Well let him bet on coal then. I hear there are some coal ETFs on sale!

JWatts, wind power has almost zero marginal cost and so is normally a price taker. Coal power can have have a low marginal cost but it is still significant and has the additional problem that it cannot easily cycle on and off. As a price taker, wind tends to lower the average wholesale price of electricity. As coal cannot switch off during periods of low prices to save on fuel costs, coal tends to be the existing generating source most affected by wind. This effect can result in no generating capacity operating in a baseload mode in a region.

2. Many years ago I was in county court waiting for my turn for whatever reason I was there and observed the trial of a contract dispute between a young black women and a pest control company. According to the pest control company, the company had treated a house for termites after the young woman, who was sitting on the front porch of the house when the company's representative went to the house to recommend treatment, had consented. The young woman testified that she was sitting on the front porch and did talk to the representative, who told the woman that the company was treating all the houses on the block for termites and that if her house wasn't treated, all the termites would end up at her house. The young woman testified that she was afraid all those termites would come swarming, so she consented. The judge then asked her why she didn't pay for the termite treatment if she had consented. "It's not my house" she responded. The judge ruled in favor of the young woman. Termites, life insurance, it's bait when phishing for phools.

What the hell are you talking about? I mean that sincerely, are you suggesting there's no value in life insurance? I take it your dumb ass doesn't have any dependents, so naturally you wouldn't see the need.

I wonder if this is because black people feel more obligated to buy products from their black friends and neighbors who need work. I.e. Local black man gets a job as an insurance salesman - let's all support him by buying life insurance.

I have seen this a bit with white friends - like the way that girl scouts make you feel obliged to purchase cookies, because they're fucking girl scouts and it would be mean not to. But really, it makes everyone poorer to be coerced into buying things they don't need to "support" others.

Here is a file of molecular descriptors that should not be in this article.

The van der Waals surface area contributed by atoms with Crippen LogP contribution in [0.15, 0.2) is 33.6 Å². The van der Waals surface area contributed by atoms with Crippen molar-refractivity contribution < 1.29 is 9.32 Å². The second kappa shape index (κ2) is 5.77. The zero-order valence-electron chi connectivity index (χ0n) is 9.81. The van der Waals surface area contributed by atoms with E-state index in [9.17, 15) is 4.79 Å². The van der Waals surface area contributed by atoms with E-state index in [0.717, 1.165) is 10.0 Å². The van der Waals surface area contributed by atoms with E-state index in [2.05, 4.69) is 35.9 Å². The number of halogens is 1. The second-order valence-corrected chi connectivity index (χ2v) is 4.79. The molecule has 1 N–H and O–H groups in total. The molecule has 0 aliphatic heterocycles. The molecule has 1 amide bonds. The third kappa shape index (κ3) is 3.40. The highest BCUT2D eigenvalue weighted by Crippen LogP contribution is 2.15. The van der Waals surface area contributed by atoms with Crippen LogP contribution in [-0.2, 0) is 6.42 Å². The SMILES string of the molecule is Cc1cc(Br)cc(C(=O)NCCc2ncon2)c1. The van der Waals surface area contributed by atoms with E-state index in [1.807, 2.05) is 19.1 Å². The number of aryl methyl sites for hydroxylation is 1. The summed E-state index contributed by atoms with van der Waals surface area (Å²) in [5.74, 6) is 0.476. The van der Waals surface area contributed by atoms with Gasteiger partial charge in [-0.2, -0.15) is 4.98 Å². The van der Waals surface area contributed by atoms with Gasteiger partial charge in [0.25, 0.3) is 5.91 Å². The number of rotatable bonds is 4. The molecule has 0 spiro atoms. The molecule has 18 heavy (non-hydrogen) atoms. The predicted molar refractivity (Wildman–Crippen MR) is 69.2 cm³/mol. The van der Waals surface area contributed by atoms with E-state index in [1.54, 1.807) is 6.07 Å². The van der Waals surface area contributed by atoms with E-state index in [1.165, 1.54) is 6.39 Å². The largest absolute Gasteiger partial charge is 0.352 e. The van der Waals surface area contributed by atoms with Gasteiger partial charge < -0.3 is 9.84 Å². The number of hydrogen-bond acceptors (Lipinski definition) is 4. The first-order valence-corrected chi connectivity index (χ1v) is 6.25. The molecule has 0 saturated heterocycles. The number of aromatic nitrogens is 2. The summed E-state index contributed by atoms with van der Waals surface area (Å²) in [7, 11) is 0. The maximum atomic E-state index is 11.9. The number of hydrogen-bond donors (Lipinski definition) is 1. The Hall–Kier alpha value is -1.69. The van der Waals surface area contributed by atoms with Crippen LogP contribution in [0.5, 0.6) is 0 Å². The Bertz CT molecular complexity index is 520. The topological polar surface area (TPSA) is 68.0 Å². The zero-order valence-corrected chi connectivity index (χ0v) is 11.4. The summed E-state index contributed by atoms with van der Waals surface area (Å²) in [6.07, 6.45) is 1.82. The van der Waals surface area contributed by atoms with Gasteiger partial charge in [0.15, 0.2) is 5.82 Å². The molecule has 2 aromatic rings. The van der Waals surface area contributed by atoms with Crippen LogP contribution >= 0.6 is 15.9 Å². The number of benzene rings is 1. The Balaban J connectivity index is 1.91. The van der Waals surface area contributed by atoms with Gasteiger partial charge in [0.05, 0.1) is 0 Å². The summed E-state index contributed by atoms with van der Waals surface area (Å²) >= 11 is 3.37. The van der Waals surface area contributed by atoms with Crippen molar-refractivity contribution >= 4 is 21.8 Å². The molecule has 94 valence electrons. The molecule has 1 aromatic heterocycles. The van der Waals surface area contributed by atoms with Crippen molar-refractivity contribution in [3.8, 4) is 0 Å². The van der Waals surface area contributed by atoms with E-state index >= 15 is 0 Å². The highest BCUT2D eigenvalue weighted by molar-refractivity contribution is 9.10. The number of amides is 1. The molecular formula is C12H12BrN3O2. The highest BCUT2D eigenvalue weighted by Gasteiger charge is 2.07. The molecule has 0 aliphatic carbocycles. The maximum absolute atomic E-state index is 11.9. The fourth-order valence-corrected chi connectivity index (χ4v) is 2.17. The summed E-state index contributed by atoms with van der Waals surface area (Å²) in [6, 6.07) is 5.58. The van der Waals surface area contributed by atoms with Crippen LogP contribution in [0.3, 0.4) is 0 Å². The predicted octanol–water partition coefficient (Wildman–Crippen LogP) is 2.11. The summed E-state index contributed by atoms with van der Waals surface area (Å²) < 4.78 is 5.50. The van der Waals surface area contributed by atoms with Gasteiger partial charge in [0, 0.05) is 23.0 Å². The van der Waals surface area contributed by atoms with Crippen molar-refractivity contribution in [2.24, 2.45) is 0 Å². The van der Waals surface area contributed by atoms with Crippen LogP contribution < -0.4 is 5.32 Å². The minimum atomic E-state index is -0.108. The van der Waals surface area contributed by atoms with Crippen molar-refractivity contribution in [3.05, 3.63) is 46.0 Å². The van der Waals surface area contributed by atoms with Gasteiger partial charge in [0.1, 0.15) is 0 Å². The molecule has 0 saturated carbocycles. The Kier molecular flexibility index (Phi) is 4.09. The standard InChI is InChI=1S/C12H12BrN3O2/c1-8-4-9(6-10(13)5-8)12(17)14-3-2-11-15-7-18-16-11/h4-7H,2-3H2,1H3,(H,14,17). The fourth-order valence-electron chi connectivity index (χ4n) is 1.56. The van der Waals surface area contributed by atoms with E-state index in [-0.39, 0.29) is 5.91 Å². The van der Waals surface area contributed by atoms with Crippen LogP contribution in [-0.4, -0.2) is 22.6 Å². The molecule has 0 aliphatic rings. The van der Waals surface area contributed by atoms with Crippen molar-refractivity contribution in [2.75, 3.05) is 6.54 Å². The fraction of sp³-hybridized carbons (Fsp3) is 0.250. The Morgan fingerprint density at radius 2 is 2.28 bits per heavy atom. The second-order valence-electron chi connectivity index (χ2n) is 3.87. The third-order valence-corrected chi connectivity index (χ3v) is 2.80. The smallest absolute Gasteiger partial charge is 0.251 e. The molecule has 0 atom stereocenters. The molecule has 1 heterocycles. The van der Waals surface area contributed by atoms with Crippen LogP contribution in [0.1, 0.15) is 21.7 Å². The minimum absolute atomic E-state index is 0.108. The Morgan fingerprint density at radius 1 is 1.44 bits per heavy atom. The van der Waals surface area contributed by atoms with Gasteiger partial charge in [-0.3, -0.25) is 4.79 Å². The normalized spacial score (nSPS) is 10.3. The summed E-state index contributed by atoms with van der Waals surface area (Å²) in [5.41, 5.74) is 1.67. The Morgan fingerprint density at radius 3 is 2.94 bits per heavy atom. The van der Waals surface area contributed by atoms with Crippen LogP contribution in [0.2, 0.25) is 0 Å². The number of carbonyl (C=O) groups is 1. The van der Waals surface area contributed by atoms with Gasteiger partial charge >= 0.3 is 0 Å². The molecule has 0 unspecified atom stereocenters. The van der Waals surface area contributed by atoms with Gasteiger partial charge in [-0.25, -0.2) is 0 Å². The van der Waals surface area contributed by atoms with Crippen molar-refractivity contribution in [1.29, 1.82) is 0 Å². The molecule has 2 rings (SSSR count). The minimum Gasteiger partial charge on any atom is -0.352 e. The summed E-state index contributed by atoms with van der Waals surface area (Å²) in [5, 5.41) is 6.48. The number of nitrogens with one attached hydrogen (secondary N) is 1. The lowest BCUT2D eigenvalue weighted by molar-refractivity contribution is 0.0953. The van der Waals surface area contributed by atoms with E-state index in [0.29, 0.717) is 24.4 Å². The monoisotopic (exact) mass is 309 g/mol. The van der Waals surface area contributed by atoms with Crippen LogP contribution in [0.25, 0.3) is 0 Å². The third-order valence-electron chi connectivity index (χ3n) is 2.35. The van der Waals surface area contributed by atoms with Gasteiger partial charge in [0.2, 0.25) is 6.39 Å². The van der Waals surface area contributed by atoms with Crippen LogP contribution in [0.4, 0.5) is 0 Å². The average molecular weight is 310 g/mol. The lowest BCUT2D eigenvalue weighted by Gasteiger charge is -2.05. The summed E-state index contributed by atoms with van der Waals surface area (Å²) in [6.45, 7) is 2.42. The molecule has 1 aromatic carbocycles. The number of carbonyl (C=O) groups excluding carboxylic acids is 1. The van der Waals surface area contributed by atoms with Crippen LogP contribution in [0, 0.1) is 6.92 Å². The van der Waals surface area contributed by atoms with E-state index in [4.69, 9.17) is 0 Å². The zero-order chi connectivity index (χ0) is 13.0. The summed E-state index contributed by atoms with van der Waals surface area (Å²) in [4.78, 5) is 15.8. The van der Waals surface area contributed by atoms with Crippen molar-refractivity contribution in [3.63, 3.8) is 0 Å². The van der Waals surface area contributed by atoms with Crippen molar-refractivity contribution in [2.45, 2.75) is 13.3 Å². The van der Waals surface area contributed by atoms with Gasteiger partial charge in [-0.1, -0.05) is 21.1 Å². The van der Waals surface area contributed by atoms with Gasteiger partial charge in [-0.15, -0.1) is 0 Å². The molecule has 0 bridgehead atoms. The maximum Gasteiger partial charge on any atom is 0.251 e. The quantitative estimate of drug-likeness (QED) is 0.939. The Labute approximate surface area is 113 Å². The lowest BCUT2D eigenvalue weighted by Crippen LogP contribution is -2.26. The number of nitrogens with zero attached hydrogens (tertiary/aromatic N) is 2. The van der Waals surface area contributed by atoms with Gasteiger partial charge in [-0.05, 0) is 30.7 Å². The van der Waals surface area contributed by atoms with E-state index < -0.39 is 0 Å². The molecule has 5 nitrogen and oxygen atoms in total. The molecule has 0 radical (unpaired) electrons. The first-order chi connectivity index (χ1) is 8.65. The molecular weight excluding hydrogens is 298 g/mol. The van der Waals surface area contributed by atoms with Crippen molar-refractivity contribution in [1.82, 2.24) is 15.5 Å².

There should be a whole study of "social obligation markets", or something to that effect. How much economic activity is generated by people feeling socially obligated to make a purchase from acquaintances or relatives, and how much misallocation/inefficiency results.

#2. After controlling for WHAT other factors? Murder/Mayhem rate in black communities? lower educational attainment? Inferior secondary schooling? Absent fathers? Article is behind a paywall. Useless.

Here you go:

http://www.yelowitz.com/Harris_Yelowitz_Life_Insurance_Racial_Disparities.pdf

Academic paywalls are infuriating. We pay for most of those universities with our tax dollars, and then they want to charge us again to see the output.

No money goes to the universities. It's harvested by good old private enterprise (in this case Taylor & Francis, a division of Informa plc) whose business plan is similar to big pharma-- take the academic output, privatize it, and charge whatever the market will bear.

I'm here for the race war.

2 - Come now, doesn't loyal reader B. Reynolds of comment 65 in http://marginalrevolution.com/marginalrevolution/2017/05/much-people-value-health-insurance-anyway.html#comments deserve a bit of a mention?

Not unless you have an answer for it.

Well he said low income people, not black people. Which is a distinction that is presumably taken care of by "controlling for other factors."

#5 The asset-liability mismatch in China is astounding, people just do not understand how colossal it is an it stands at around 10-12% gap. Debt is never debt until it becomes "real" and if that ever happens in China (or the US for that matter) god help us all.

1. The overall market is up about 11%, so nothing special is going on with clean energy.

I am pretty sure "the coal industry" 's problems since the election have been because of metallurgical coal rather than thermal. See also iron ore prices.

"The overall market is up about 11%, so nothing special is going on with clean energy."